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Want to Save on Health Care Spend on Health Care

January 14, 2008
Related Topics: Medical Benefits Law, Benefit Design and Communication, Workforce Planning, Latest News
If corporate CFOs are looking for a way to fight ballooning health care costs, they might actually want to consider one relatively quick fix: spend more money on health care.

While it sounds counterintuitive at first, experts in the health care industry are suggesting that companies that implement wellness programs are now starting to show returns on those investments, specifically in the form of lower health care costs.

“CFOs have always viewed health care as an expense, but rarely as an investment” said Jerry Ripperger, director of consumer health at the Principal Financial Group. “But improving the health of your employee base, rather than simply providing reimbursements, is an exercise in risk management with a true ROI.”

The types of wellness programs may vary—generally they aim to get employees going to the doctor less by improving their overall health—but  Ripperger said that the returns on such programs tend to be consistent across the board.

He pointed out that a recent study by Principal—one the company had validated by benefits consulting and actuarial firm Milliman—found that for every dollar spent on putting a wellness program in place, employers have seen an average reduction of $2.45 in medical claims. Generally,  Ripperger added, it takes about 18 months for an employer to start seeing such returns, noting that the longer a wellness program is in place, the more health care costs can be reduced.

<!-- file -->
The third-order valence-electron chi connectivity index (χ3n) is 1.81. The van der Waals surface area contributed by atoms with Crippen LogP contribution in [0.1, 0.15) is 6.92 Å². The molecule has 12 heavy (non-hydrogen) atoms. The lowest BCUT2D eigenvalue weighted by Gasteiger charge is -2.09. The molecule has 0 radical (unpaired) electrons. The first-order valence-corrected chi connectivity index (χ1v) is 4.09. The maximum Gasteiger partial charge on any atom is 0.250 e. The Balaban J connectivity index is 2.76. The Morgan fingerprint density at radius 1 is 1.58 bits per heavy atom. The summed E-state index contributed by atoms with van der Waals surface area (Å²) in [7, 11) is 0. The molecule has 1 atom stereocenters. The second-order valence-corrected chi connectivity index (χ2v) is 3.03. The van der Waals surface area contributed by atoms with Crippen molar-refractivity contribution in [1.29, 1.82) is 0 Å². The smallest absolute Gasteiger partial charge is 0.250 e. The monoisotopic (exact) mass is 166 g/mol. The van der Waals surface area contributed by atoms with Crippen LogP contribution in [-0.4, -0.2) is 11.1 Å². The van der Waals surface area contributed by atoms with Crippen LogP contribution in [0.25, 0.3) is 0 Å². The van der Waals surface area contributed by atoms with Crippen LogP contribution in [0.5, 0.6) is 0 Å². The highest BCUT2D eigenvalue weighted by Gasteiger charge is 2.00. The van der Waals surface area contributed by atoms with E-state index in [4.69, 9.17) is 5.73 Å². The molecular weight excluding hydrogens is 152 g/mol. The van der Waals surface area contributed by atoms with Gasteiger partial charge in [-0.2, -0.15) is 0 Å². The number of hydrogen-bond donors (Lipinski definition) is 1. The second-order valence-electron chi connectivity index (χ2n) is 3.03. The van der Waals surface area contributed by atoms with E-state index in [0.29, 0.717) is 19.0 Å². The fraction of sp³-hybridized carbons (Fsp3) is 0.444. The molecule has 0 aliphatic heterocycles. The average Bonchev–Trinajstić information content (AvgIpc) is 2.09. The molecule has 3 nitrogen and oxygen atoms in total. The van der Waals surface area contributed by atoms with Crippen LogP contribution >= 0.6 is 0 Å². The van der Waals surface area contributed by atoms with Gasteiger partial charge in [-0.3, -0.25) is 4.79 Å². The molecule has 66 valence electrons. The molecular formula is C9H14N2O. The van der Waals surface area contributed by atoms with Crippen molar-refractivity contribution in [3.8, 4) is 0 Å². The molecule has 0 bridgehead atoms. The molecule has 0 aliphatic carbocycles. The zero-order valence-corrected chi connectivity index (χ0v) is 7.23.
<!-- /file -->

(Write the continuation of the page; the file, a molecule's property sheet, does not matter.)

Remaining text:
While  Ripperger said it’s difficult to pinpoint the exact cost of a wellness program, they are often less than 5 percent of a company’s total health care costs.

On average, health care for a family runs about $12,100 a year—with employers picking up 72 percent of the bill, according to the Kaiser Family Foundation’s 2007 annual report on employer health benefits.

Kaiser research also shows that companies tend to implement a wide range of wellness programs, although they are still utilized by only a small minority of corporations. Specifically, 19 percent of companies offer injury prevention programs, while 10 percent offer fitness programs, 9 percent have smoking cessation programs and only 6 percent offer weight-loss programs, according to the Kaiser Foundation.

Filed by Mark Bruno of Financial Week, a sister publication of Workforce Management. To comment, e-mail

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